Check your state bankruptcy exemptions for an exemption protecting cash or a bank balance. If your state doesn't provide one, a wildcard exemption will probably be your best bet because many let you use it toward anything asset of your choice.

    However, limitations exist because some states don't extend wildcard protection to cash or bank balances. Consider the money-related exemptions below if you don't find a specific bank account or a wildcard exemption. But don't get excited by the list's length because most apply in unusual cases only.

    • Child support and alimony. Many states provide exemptions for child and spousal support.
    • Crime victim compensation. Most states exempt money the government gives crime victims.
    • Public benefits. Most states allow you to keep at least a portion of public benefits in a bank account, such as Social Security, disability payments, and unemployment benefits.
    • Wages. Most states exempt a portion of your recent wages. Ask your attorney whether you can claim recently deposited funds are protected wages.
    • Wrongful death and personal injury recovery. Money received due to wrongful death or personal injury might be exempt.
    • Other. Another exemption might exist. Read through your state's exemptions carefully.

    Important notes. Many exemptions cover amounts owed that you haven't yet received. The money often loses protection once you get it or commingle it with other account funds. Also, the trustee might ask for bank statements showing balances on the bankruptcy filing date, and the "check or debit hadn't cleared" excuse won't work.

    Planning tips. Keep exempt funds in a separate account. Use nonexempt funds for necessary things like rent, utilities, car repairs, and clothing, so the money isn't in your account when you file your bankruptcy case. Keep records, and don't pay months in advance.

    Other Things to Know About Checking and Savings Accounts in Bankruptcy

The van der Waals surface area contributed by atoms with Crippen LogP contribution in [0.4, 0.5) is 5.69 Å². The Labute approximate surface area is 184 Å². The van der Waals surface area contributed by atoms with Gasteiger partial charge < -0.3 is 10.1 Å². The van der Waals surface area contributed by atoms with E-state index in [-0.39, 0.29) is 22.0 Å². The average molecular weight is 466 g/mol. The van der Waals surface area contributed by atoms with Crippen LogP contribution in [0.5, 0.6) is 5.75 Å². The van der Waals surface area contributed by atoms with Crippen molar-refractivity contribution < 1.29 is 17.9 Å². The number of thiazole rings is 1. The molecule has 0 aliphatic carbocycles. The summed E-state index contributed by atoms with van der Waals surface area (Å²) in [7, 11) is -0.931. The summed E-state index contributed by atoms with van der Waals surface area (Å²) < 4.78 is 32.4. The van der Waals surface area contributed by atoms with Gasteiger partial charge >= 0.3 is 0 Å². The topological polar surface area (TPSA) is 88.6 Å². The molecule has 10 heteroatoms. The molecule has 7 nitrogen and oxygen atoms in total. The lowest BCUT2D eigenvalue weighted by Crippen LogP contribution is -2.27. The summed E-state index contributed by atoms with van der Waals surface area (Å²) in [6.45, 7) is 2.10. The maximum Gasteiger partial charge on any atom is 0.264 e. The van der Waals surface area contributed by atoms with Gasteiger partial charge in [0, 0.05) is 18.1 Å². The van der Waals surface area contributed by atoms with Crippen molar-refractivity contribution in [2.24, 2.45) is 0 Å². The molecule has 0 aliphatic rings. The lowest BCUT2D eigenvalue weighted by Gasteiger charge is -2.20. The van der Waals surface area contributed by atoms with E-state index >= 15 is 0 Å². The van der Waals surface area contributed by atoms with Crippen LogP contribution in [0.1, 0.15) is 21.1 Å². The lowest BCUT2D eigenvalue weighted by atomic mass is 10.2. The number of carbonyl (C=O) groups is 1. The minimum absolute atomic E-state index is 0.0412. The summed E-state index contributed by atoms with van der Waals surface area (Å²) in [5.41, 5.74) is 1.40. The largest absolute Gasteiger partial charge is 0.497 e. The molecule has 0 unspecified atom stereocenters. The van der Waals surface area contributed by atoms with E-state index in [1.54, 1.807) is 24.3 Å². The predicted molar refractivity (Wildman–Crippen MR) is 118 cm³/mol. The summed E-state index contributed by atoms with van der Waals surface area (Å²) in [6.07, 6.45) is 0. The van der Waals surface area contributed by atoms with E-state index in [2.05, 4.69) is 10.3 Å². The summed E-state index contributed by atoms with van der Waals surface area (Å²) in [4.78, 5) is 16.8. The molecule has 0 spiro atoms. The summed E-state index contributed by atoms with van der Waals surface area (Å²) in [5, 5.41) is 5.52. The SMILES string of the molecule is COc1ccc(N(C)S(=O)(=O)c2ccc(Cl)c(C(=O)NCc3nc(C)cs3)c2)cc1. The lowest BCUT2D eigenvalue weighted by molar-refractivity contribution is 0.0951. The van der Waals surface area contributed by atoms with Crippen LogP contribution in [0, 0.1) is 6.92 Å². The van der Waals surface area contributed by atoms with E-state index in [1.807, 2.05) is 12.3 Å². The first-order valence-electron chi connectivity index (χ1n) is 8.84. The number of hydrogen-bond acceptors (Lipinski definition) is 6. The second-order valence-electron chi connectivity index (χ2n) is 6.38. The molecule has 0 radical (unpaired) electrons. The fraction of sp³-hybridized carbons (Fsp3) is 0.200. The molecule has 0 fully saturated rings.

You'll report and exempt your open account balances in your bankruptcy paperwork and provide the trustee with bank statements. You can't avoid disclosure by closing an account—closed accounts get reported on another form.

    If you're on an account you don't own—perhaps you invest funds for an elder or minor or oversee their financial needs—you won't list it as your property. You'll report it as property held for another, although some people exempt the funds in an abundance of caution.

    Checking and Savings Account Planning Tips

    This list will help ensure you don't lose funds from your checking or savings accounts when filing for bankruptcy.

    • Have a bank account in good standing before filing for bankruptcy.
    • Open an account somewhere else if you owe money to your current bank.
    • Keep exempt money in a separate account.
    • Use nonexempt funds for needed items, such as bills, car repairs, and clothing. Keep good records, and don't pay months in advance.
    • Make sure charges have cleared your account and your balance is minimal at least a day before filing for bankruptcy.

    Navigating Your Bankruptcy Case

    Bankruptcy is essentially a qualification process. The laws provide instructions for completing a 50- to 60-page bankruptcy petition, and because the rules apply to every case, you can't skip a step. We want to help.

    Below is the bankruptcy form for this topic and other resources we think you'll enjoy. For more easy-to-understand articles, go to TheBankruptcySite.

    More Bankruptcy Information

    Bankruptcy Forms and Document Checklist

    Schedule A/B: Property

    Schedule C: The Property You Claim as Exempt

    Your Statement of Financial Affairs for Individuals Filing for Bankruptcy

    Chapter 7 and 13 Bankruptcy Form List

    Bankruptcy Document Checklist

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    We wholeheartedly encourage research and learning, but online articles can't address all bankruptcy issues or the facts of your case. The best way to protect your assets in bankruptcy is by hiring a local bankruptcy lawyer.